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Chapter 2 Postal Operations
service. Priority Mail volume is expected to decrease over the next several years. Express Mail volume also experienced its second consecutive year of growth after 4 years of declining volume; yet, Express Mail volume is also expected to decline over the next several years. Technological and demographic changes continue to retard any growth in Periodicals volume. The growth in Package Services was driven by Bound Printed Matter and Media Mail volumes. The Postal Service expects Parcel Post volumes to decline in 2007.
|(Pieces in millions)|
*The Other category includes mail sent by the Postal Service, mailgrams, and free matter for the blind and handicapped.
Note: Numbers may not add due to rounding.
2. Service Performance
First-Class Mail service performance results are measured through the Transit Time Measurement System (TTMS). TTMS is an independent, external system administered by IBM Business Consulting Services. The main goal of TTMS is to measure service performance from the customer’s point of view. The External First-Class (EXFC) measurement system, the major component of TTMS, which has been in existence since 1990, continuously tests a panel of 463 three-digit ZIP Code areas. These areas are selected on the basis of geography and volume density. The test represents ZIP Code areas from which 90% of First-Class Mail volume originates and to which 80% destinates. Test mail is inducted by “droppers” into collection receptacles, and the time and date are recorded. The mail is received either at a home or business address by “reporters,” who log and report the date of receipt. EXFC is not a system-wide measurement of all First-Class Mail performance. The system mirrors the customer experience, but does not reflect volumes entered by large mailers or intermediaries.
The EXFC system reported national overnight performance of 95% for all of 2006. National service performance for 2- and 3-day service was reported as 90% and 88%, respectively. See Chapter 4 for additional information.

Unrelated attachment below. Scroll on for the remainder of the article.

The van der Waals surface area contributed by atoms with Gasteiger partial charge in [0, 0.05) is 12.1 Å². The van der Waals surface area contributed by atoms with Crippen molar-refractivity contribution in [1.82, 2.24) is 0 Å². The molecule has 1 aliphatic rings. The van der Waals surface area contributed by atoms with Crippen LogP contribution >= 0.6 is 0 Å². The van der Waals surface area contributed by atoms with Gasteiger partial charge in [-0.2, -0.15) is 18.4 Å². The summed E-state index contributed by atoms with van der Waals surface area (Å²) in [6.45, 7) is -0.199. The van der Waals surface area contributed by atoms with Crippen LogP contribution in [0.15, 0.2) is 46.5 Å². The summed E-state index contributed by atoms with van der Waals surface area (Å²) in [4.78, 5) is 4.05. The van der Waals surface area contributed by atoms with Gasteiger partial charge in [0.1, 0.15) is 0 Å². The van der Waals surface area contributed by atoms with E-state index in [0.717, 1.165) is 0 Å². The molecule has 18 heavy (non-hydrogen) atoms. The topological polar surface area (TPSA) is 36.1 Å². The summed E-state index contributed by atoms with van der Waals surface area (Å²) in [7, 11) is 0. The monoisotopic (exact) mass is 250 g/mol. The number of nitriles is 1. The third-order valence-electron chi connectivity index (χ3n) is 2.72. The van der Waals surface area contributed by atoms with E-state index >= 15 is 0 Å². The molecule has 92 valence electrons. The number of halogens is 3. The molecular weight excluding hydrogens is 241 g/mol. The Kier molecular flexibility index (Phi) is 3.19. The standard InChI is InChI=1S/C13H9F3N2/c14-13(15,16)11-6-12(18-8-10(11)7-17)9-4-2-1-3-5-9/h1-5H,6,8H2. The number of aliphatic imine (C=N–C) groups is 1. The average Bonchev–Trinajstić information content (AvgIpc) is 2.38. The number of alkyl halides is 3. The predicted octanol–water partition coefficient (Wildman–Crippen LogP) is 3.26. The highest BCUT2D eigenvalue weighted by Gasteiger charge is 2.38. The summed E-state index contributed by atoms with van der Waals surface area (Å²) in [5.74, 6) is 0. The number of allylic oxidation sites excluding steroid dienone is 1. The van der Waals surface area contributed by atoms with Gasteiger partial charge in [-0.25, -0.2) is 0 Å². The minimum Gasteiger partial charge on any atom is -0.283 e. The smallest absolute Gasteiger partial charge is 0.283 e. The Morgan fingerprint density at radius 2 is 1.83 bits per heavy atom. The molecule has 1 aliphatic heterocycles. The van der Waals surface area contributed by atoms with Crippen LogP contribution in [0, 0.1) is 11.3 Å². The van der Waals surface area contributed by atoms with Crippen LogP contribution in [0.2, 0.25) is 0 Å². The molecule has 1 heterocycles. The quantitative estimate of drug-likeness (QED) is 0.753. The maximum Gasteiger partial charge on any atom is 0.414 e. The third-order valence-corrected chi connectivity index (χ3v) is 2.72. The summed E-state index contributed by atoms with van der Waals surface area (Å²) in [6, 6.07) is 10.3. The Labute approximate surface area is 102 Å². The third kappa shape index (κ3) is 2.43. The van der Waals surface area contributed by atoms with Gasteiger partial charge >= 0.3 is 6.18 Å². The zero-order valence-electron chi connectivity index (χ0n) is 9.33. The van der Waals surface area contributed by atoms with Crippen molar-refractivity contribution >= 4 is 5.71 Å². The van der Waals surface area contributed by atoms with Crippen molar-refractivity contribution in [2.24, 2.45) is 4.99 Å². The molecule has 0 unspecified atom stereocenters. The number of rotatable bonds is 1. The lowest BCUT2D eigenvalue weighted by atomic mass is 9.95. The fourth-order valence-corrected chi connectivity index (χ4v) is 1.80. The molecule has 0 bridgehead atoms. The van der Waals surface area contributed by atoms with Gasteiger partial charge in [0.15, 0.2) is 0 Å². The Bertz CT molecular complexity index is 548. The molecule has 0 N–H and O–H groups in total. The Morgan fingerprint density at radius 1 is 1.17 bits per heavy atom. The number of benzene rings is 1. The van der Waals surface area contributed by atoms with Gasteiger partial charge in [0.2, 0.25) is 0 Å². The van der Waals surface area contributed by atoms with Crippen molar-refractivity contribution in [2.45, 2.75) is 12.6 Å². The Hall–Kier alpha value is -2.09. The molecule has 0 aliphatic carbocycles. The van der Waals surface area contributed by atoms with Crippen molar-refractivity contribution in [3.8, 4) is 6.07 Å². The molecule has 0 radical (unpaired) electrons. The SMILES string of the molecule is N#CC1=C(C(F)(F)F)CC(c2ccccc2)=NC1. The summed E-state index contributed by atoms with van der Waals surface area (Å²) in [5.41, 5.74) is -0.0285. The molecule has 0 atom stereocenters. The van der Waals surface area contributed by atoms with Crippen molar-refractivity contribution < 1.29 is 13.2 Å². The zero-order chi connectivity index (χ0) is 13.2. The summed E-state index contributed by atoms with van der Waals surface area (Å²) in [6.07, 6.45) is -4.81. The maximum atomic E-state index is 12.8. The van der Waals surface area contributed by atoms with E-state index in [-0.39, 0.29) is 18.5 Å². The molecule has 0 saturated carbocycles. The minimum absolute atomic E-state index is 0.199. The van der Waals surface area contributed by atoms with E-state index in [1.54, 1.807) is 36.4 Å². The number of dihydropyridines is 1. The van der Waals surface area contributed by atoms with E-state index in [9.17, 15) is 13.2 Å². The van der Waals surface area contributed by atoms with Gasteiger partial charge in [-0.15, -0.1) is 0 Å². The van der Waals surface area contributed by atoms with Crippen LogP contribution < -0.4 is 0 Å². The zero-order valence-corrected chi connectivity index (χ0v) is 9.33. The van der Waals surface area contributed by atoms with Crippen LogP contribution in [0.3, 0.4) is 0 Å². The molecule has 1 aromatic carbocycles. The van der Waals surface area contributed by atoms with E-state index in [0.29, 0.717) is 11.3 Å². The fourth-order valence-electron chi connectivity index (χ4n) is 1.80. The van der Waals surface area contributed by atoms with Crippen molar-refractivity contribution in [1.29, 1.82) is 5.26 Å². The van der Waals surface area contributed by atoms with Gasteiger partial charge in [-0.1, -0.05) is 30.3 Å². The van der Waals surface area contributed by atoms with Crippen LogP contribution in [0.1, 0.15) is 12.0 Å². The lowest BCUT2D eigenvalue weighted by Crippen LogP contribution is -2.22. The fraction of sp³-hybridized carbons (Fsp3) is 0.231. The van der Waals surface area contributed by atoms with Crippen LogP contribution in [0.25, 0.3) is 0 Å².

3. Customer Satisfaction
The Customer Satisfaction Measurement (CSM) process provides reliable and actionable information to Postal Service managers by identifying opportunities to improve overall customer satisfaction. CSM has three components:
• CSM-Residential (CSM-R) — measures household customer satisfaction.
• CSM-Business (CSM-B) — measures business customer satisfaction.
• CSM-Event-Based (CSM-EVB) — measures customer satisfaction with respect to specific events or activities, such as service provided by business mail entry units.
The customer satisfaction survey process is measured independently by The Gallup Organization.
CSM-B measures the satisfaction of business customers at three levels — from the largest-volume mailers to small business customers, who mail in smaller volumes. National Accounts are the largest revenuegenerating customers and are managed by National Account managers. Premier Accounts are large revenue-generating customers managed by local account representatives. The third category, Preferred Accounts, includes all other business customers not identified as National or Premier Accounts. Preferred Accounts are typically small businesses served by a local Post Office.
|2006||PQ I||PQ II||PQ III||PQ IV|
1. Correspondence and Transactions
The Postal Service renewed its focus on transaction mail (i.e., bills, statements, and payments) to strengthen the Postal Service position as the nation’s primary channel for financial transactions. Ongoing refinements of the National Firm Holdout program and constant attention to 2-day and 3-day service performance have supported service improvements in this critical segment.